Determining the level of complexity required to model transvenous defibrillation fields


The objective of this study is to determine the level of complexity needed to model transvenous defibrillation fields in the heart. A physiologically realistic 3D finite element model is constructed from 90 transverse magnetic resonance images of the human thorax. Two models are developed: 1) a realistic torso and 2) a spherical torso surrounding the great vessels and heart. The defibrillation threshold (DFT) is calculated based on a potential gradient of 5 V/cm throughout 95% of the ventricular myocardium during a shock. Comparison of the realistic and spherical models shows that the DFT is altered by 21%, 18%, and 8% for RV-SVC, RV-CAN, and RV-SVC/CAN electrode configurations, respectively. These results indicate that for configurations producing more uniform defibrillation fields between the electrodes (RV-SVC/CAN), the complexity of the model can be greatly reduced by excluding the tissue structures external to the heart. The significance of this study is that realistic representation of the human thorax is needed in order to accurately predict DFTs.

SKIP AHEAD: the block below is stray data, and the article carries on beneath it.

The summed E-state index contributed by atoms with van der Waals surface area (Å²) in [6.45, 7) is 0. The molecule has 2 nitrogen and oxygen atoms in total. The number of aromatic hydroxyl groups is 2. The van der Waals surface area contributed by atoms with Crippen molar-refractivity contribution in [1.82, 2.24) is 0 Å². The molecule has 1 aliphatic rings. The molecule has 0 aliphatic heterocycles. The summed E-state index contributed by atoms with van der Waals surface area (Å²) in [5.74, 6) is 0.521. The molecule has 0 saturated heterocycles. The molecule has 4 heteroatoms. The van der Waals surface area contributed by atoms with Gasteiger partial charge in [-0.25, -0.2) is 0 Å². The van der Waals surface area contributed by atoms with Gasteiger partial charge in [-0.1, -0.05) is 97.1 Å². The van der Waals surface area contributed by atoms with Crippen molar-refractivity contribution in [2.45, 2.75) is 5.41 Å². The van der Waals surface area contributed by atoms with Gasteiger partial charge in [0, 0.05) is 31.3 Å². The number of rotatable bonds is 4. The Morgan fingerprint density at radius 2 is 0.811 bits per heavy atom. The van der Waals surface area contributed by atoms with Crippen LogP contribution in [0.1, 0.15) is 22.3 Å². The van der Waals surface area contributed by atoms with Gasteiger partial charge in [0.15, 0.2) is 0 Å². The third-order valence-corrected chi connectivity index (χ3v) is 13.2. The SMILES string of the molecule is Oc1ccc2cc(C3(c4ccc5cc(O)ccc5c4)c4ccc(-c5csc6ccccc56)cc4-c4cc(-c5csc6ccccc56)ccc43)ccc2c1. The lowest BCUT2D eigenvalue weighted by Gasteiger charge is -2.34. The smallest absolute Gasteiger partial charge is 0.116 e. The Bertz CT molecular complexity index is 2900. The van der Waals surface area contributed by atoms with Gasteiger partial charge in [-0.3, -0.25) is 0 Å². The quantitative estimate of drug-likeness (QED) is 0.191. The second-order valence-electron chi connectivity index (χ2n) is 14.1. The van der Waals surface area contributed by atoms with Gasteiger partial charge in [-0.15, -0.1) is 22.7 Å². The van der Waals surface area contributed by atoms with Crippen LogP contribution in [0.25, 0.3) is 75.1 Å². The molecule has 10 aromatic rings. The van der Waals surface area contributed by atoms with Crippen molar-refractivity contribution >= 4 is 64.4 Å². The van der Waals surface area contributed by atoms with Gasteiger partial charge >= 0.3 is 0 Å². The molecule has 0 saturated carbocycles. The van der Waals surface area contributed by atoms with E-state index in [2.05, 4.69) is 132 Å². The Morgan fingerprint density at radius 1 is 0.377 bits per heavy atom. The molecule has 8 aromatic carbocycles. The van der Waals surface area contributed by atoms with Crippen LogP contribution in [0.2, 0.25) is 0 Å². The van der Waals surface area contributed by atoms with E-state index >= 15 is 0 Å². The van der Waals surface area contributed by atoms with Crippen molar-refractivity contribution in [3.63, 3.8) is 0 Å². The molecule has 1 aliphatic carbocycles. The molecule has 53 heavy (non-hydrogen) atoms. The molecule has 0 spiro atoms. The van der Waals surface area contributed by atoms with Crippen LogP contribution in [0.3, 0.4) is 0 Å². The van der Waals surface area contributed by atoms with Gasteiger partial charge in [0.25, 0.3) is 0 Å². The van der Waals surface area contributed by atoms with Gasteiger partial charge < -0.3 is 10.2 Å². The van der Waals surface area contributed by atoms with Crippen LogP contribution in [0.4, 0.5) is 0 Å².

Publication Title

Computers in Cardiology

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